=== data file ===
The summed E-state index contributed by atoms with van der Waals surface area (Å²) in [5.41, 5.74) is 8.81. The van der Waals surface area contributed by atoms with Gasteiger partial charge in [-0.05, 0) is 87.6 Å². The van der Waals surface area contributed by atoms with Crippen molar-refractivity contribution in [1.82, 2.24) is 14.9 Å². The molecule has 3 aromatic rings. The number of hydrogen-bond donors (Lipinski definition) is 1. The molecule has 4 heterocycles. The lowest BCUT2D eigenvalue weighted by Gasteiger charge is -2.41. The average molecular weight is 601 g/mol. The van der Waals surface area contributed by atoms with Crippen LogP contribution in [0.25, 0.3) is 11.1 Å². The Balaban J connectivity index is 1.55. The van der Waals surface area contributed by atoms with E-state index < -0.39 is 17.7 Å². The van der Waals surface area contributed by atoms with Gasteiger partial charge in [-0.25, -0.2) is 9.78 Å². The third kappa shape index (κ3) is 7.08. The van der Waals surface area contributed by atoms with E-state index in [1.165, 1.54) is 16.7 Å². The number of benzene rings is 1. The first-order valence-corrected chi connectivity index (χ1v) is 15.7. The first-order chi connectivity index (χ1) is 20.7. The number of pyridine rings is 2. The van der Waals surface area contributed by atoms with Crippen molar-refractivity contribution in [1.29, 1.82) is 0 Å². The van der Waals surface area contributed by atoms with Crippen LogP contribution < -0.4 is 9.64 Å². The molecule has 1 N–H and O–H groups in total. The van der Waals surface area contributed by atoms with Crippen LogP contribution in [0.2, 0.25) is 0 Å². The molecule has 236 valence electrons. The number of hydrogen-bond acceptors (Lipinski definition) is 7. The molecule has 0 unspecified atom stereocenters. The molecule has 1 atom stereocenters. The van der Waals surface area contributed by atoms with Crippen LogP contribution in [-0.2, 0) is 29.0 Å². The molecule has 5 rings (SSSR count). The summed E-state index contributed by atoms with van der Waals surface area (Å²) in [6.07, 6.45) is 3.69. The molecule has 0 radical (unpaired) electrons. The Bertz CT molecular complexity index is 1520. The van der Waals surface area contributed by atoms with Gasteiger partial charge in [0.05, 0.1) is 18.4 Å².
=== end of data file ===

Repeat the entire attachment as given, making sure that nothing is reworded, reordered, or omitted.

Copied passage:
The summed E-state index contributed by atoms with van der Waals surface area (Å²) in [5.41, 5.74) is 8.81. The van der Waals surface area contributed by atoms with Gasteiger partial charge in [-0.05, 0) is 87.6 Å². The van der Waals surface area contributed by atoms with Crippen molar-refractivity contribution in [1.82, 2.24) is 14.9 Å². The molecule has 3 aromatic rings. The number of hydrogen-bond donors (Lipinski definition) is 1. The molecule has 4 heterocycles. The lowest BCUT2D eigenvalue weighted by Gasteiger charge is -2.41. The average molecular weight is 601 g/mol. The van der Waals surface area contributed by atoms with Crippen LogP contribution in [0.25, 0.3) is 11.1 Å². The Balaban J connectivity index is 1.55. The van der Waals surface area contributed by atoms with E-state index < -0.39 is 17.7 Å². The van der Waals surface area contributed by atoms with Gasteiger partial charge in [-0.25, -0.2) is 9.78 Å². The third kappa shape index (κ3) is 7.08. The van der Waals surface area contributed by atoms with E-state index in [1.165, 1.54) is 16.7 Å². The number of benzene rings is 1. The first-order valence-corrected chi connectivity index (χ1v) is 15.7. The first-order chi connectivity index (χ1) is 20.7. The number of pyridine rings is 2. The van der Waals surface area contributed by atoms with Crippen molar-refractivity contribution in [1.29, 1.82) is 0 Å². The van der Waals surface area contributed by atoms with Crippen LogP contribution < -0.4 is 9.64 Å². The molecule has 1 N–H and O–H groups in total. The van der Waals surface area contributed by atoms with Crippen LogP contribution in [0.2, 0.25) is 0 Å². The molecule has 236 valence electrons. The number of hydrogen-bond acceptors (Lipinski definition) is 7. The molecule has 0 unspecified atom stereocenters. The molecule has 1 atom stereocenters. The van der Waals surface area contributed by atoms with Crippen LogP contribution in [-0.2, 0) is 29.0 Å². The molecule has 5 rings (SSSR count). The summed E-state index contributed by atoms with van der Waals surface area (Å²) in [6.07, 6.45) is 3.69. The molecule has 0 radical (unpaired) electrons. The Bertz CT molecular complexity index is 1520. The van der Waals surface area contributed by atoms with Gasteiger partial charge in [0.05, 0.1) is 18.4 Å².